Spring update

During planting I got the South Garden and the North garden set up for automatic drip watering.  I planted peppers throughout the South and North gardens, then planted onions, potatoes, carrots and spinach on the South Garden porch.

And I continued to train the grape vine across the porch in the South Garden area.

In the top image you can see the beginnings of the potatoes!  They’re off to a great start.

Next are my two half-barrels of onions.  They are also off to a good start.  They don’t seem to be crowded, and they seem to like the conditions.  I hope the barrels work out!

The barrels and the potato bags all sit on planks that are raised from the concrete porch on bricks.  The thought was that I could prevent damage to the painted concrete porch by allowing better airflow under it, and I could prevent overheating to the bags and barrels when the concrete of the porch heats up in the sun.

Following that is my raised bed planter that I’m using for carrots and spinach.  The idea here is to have a continuous harvest of spinach during the summer.  Fresh salads, sandwich filler – yum!

They are all sprouting very well.


I’ve planted the peppers in the South Garden.  Mostly Anaheim peppers, because they are tasty, but I have Cayenne and New Mexico in there too.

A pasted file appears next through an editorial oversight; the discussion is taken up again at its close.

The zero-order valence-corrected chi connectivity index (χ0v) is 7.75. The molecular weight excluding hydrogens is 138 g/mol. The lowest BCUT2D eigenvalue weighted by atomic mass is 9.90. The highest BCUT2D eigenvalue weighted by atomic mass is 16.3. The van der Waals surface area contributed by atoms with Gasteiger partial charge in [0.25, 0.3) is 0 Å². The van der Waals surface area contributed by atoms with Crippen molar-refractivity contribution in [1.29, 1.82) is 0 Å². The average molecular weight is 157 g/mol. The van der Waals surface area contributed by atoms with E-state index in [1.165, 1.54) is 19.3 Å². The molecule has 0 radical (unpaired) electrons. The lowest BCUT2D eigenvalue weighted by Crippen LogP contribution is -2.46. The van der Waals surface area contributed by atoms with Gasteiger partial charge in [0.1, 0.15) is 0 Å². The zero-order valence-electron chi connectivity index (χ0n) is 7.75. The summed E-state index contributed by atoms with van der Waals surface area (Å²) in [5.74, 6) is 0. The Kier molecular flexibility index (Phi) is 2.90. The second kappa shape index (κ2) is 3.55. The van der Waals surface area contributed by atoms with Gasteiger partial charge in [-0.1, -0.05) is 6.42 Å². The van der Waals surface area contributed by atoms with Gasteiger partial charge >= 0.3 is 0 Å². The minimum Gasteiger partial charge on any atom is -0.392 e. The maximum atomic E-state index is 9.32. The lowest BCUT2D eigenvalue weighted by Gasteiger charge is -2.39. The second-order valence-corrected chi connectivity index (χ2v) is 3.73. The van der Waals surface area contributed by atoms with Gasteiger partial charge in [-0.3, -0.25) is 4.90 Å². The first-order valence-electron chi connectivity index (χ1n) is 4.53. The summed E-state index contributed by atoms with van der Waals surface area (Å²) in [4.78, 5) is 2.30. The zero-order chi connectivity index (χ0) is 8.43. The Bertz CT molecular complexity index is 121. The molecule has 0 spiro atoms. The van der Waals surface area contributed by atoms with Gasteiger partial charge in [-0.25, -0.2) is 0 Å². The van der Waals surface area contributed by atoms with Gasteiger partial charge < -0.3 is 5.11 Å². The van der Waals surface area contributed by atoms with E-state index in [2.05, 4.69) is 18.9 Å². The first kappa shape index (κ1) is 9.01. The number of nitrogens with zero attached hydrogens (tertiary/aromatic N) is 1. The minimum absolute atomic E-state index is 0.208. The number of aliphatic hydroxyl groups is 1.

I’ve tried to offset them so they all get enough light.  Now it is all about weeding.

 

In the backyard, I’ve tried planting peppers, squash, beans, melons and zucchini in the raised bed planters.  The idea is that the beans, squash and other climbers are planted against the trellis, and the peppers are planted out on their own.  I have quite a few different peppers here, including Habenero and yellow banana.

And finally, the fruit trees are doing quite well.  I’ve added two Honeydew Tangerine trees in post in the back yard, along with a blueberry bush, and a cherry tree.

The trees in the North Garden are already producing fruit.  You can see the little Nectarines here.  They seem to be really liking life, and I’m going to have to prune them back this fall to keep them from over running the yard.

So far, so good.  But as the weather gets hotter, and the plants start competing with each other, and the bugs discover everything, it is going to get a little more difficult.  Here’s hoping all goes well!